Figures Suggest Recession's Worst Is Over

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The economy grew at a 3.5 percent pace in the third quarter, the best showing in two years, fueled by government-supported spending on cars and homes. The report from the Commerce Department Thursday, indicates the economy is entering a new phase of recovery.


This is MORNING EDITION from NPR News. I'm Renee Montagne.


And I'm Steve Inskeep. Good morning.

Let's try to sort out this morning's economic news. The Commerce Department is out with new gross domestic product figures. So this is a measure of all the goods and services that we produce across the economy. And these figures show the economy actually grew in the third quarter of this year at an annual rate of 3.5 percent, which is certainly better than the quarters before and a lot better than a lot of economists have been expecting. It's the strongest sign yet that the recession may be over.

We're joined now by NPR's Tamara Keith, who's covering the story. She's in our studios live. Good morning.

TAMARA KEITH: Good morning.

INSKEEP: How significant is this growth figure of 3.5 percent?

KEITH: It's definitely a strong showing. And we are coming out of four straight quarters of negative growth. So you know, this long, dark period seems to be ending. We hadn't had that long a stretch of negative growth since they started keeping track of quarterly data back in the 1940s.

But there's also this feeling that we don't know if it's real, that, you know, like at the end of a horror movie when they think that they've killed the bad guy and everybody is like, hah, and then he comes back. And we just aren't sure where we are in the movie right now.

INSKEEP: And it's just a reminder, you can't judge too much by a single quarter that goes down or up. They don't define it as a recession if it's just one quarter of decline. And you can't say the recession is over necessarily just because of one quarter of growth.

KEITH: Though pretty much everyone I'm talking to is saying that the recession is over, but we're also not partying like it's 1999 because, well, the jobs recession is not over. We just got new jobs numbers today that say something like 530,000 people last week filed for unemployment insurance for the first time. That doesn't sound like the end of a recession.

So if you talk to someone who doesn't have a job or whose neighbor doesn't have a job, which, you know, is just about all of us, they're like, what, recession over? I don't believe that.

INSKEEP: Certainly not over in the job market. But let's look at the growth that is there, that is measured, the increase in the value of goods and services produced. How much of that is due to government spending, stimulus spending and so forth?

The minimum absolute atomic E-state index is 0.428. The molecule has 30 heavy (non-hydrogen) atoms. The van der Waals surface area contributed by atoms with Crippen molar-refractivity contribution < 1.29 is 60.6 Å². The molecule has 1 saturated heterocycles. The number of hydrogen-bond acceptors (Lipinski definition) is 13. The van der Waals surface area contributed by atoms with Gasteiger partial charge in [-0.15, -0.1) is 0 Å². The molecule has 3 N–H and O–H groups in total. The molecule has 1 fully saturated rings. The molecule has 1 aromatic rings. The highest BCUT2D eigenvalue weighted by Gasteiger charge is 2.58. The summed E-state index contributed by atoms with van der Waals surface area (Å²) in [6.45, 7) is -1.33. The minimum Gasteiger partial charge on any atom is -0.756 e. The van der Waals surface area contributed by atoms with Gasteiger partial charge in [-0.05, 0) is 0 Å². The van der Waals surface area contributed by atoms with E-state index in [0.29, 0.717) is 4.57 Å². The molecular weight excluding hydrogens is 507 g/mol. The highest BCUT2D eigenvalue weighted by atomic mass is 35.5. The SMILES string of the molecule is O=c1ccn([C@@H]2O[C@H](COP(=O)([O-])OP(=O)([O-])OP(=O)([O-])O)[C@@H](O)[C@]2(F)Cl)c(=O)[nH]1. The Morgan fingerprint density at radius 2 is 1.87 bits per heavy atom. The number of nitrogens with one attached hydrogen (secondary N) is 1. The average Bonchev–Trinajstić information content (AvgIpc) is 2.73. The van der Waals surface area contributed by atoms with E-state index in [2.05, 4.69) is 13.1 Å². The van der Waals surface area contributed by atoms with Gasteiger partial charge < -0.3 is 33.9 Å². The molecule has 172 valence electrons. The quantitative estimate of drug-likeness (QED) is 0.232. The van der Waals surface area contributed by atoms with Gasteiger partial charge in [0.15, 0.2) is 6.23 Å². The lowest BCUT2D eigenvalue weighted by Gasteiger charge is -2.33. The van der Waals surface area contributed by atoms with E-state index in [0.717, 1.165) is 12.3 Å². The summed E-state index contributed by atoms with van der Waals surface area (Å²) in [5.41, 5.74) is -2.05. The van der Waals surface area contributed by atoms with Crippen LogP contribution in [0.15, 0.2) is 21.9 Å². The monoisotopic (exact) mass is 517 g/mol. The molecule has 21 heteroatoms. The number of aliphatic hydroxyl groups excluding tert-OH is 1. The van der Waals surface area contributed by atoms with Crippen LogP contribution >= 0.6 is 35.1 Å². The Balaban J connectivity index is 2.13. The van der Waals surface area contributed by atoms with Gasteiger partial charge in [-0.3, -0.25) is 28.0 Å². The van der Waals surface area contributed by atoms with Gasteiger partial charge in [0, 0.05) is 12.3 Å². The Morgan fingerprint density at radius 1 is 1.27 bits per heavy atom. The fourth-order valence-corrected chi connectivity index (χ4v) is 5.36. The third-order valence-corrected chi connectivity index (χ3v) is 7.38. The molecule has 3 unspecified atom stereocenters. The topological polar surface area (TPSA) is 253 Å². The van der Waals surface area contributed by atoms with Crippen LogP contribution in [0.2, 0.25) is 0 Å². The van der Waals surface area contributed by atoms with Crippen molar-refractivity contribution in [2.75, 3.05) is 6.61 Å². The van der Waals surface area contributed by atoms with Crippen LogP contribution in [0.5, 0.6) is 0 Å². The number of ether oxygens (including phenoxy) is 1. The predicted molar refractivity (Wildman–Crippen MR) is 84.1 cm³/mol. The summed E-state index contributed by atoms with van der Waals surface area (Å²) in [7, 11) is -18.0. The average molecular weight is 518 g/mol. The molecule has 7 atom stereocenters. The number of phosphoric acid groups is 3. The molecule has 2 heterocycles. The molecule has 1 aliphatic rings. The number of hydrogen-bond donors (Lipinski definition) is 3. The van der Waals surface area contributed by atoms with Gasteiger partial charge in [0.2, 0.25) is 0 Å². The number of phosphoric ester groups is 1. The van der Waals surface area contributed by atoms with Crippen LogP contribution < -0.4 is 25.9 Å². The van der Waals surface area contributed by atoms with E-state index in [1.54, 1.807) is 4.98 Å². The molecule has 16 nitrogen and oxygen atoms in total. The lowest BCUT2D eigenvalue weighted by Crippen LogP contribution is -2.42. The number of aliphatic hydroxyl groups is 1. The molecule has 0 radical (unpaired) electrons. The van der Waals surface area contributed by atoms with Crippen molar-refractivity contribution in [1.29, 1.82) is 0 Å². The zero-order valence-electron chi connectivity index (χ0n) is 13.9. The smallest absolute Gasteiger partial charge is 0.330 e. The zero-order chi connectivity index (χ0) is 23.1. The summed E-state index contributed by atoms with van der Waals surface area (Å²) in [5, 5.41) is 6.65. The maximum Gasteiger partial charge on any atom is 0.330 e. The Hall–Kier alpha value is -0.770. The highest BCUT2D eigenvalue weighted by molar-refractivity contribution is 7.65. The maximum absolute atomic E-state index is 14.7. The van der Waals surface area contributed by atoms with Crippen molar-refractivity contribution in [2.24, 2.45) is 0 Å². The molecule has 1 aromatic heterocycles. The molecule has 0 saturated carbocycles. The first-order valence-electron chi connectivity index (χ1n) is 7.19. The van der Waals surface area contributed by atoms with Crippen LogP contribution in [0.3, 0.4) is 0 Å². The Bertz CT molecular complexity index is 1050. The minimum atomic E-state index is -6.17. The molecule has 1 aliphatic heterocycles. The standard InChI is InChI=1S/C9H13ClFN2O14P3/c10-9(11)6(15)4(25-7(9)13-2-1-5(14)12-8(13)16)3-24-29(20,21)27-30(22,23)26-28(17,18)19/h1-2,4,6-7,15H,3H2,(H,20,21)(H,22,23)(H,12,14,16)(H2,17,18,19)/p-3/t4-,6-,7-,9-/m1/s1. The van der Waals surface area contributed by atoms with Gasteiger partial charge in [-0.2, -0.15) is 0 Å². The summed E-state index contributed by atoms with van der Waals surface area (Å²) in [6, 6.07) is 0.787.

KEITH: Well, the government sector was a huge growth area in this quarter. Government sector grew by 7.9 percent, so that's pretty big growth. We also have Cash for Clunkers. We have the new homebuyer tax credit, all pushing spending. And I spoke with economist Nariman Behravesh at IHS Global Insight. He said these interventions really can only go so far though.

Dr. NARIMAN BEHRAVESH (IHS Global Insight): Clearly what was going on with both the very unorthodox and aggressive actions by the Federal Reserve and by the federal government was to try to help the economy come out of this deep hole it was in. And I think in that sense it succeeded. What they can't do, and the economy on its own has to do, and business and households have to do, is bring about a strong recovery.

KEITH: And we also have to remember that the Fed and the Treasury have been doing all kinds of interventions of their own and keeping interest rates incredibly low and keeping mortgage rates incredibly low. So he says that all of these things have helped end the recession, but there's no guarantee that it's going to be a strong end. And you know, we keep hearing this W-shaped recession idea that it could bounce back down.

INSKEEP: Okay. So you have a double-dip recession, that's what you're talking…

KEITH: Exactly, a double dip.

INSKEEP: …a possibility, anyway, at this point.

KEITH: Well, you know, there's a lot of possibilities out there.

INSKEEP: Tamara, thanks very much.

KEITH: Thank you.

INSKEEP: That's NPR's Tamara Keith. And the news again this morning is that the economy is growing. At least for now. The Commerce Department reported the GDP, gross domestic product, expanded in the last quarter by 3.5 percent, the best showing in a couple of years.

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